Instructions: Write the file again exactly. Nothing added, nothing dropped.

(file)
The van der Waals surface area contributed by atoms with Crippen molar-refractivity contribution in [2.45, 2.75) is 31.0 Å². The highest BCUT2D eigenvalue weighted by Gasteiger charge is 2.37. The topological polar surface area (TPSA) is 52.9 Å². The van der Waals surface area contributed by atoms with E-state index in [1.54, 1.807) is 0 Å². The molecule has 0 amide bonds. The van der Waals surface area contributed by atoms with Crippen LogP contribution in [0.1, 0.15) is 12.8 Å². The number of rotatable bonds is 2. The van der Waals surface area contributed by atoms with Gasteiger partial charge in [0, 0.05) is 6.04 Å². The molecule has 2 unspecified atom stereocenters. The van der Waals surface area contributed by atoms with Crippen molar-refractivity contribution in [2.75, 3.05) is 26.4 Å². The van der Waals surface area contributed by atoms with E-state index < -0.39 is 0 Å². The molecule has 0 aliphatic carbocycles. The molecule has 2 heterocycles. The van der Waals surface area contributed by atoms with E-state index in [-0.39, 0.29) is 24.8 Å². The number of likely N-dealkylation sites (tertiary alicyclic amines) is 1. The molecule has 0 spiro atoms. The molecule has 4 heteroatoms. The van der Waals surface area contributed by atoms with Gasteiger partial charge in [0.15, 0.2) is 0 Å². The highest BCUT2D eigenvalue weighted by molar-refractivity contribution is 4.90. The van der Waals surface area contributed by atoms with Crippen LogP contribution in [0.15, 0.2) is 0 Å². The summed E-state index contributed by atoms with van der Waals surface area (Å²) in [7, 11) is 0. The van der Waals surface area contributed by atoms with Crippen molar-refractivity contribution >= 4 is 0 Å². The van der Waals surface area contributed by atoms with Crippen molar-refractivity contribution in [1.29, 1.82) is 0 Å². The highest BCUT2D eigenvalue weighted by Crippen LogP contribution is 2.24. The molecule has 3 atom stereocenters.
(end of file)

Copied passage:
The van der Waals surface area contributed by atoms with Crippen molar-refractivity contribution in [2.45, 2.75) is 31.0 Å². The highest BCUT2D eigenvalue weighted by Gasteiger charge is 2.37. The topological polar surface area (TPSA) is 52.9 Å². The van der Waals surface area contributed by atoms with E-state index in [1.54, 1.807) is 0 Å². The molecule has 0 amide bonds. The van der Waals surface area contributed by atoms with Crippen LogP contribution in [0.1, 0.15) is 12.8 Å². The number of rotatable bonds is 2. The van der Waals surface area contributed by atoms with Gasteiger partial charge in [0, 0.05) is 6.04 Å². The molecule has 2 unspecified atom stereocenters. The van der Waals surface area contributed by atoms with Crippen molar-refractivity contribution in [2.75, 3.05) is 26.4 Å². The van der Waals surface area contributed by atoms with E-state index < -0.39 is 0 Å². The molecule has 0 aliphatic carbocycles. The molecule has 2 heterocycles. The van der Waals surface area contributed by atoms with E-state index in [-0.39, 0.29) is 24.8 Å². The number of likely N-dealkylation sites (tertiary alicyclic amines) is 1. The molecule has 0 spiro atoms. The molecule has 4 heteroatoms. The van der Waals surface area contributed by atoms with Gasteiger partial charge in [0.15, 0.2) is 0 Å². The highest BCUT2D eigenvalue weighted by molar-refractivity contribution is 4.90. The van der Waals surface area contributed by atoms with Crippen LogP contribution in [0.15, 0.2) is 0 Å². The summed E-state index contributed by atoms with van der Waals surface area (Å²) in [7, 11) is 0. The van der Waals surface area contributed by atoms with Crippen molar-refractivity contribution >= 4 is 0 Å². The van der Waals surface area contributed by atoms with Crippen molar-refractivity contribution in [1.29, 1.82) is 0 Å². The highest BCUT2D eigenvalue weighted by Crippen LogP contribution is 2.24. The molecule has 3 atom stereocenters.